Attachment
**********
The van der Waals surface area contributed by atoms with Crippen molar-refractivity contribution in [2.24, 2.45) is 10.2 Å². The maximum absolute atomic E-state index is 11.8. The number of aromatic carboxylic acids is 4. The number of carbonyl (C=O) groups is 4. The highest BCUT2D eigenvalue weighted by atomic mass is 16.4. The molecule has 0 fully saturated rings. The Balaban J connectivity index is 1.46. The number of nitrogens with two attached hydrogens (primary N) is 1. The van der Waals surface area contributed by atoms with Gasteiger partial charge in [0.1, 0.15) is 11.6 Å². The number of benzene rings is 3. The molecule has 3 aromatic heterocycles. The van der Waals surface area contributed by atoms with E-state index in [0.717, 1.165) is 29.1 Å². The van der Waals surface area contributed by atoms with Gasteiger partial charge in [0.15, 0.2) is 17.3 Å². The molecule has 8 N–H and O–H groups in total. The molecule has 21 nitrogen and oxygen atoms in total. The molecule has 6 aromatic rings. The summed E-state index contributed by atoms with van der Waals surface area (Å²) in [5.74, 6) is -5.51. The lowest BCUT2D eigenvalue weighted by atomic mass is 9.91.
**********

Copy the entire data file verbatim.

The van der Waals surface area contributed by atoms with Crippen molar-refractivity contribution in [2.24, 2.45) is 10.2 Å². The maximum absolute atomic E-state index is 11.8. The number of aromatic carboxylic acids is 4. The number of carbonyl (C=O) groups is 4. The highest BCUT2D eigenvalue weighted by atomic mass is 16.4. The molecule has 0 fully saturated rings. The Balaban J connectivity index is 1.46. The number of nitrogens with two attached hydrogens (primary N) is 1. The van der Waals surface area contributed by atoms with Gasteiger partial charge in [0.1, 0.15) is 11.6 Å². The number of benzene rings is 3. The molecule has 3 aromatic heterocycles. The van der Waals surface area contributed by atoms with E-state index in [0.717, 1.165) is 29.1 Å². The van der Waals surface area contributed by atoms with Gasteiger partial charge in [0.15, 0.2) is 17.3 Å². The molecule has 8 N–H and O–H groups in total. The molecule has 21 nitrogen and oxygen atoms in total. The molecule has 6 aromatic rings. The summed E-state index contributed by atoms with van der Waals surface area (Å²) in [5.74, 6) is -5.51. The lowest BCUT2D eigenvalue weighted by atomic mass is 9.91.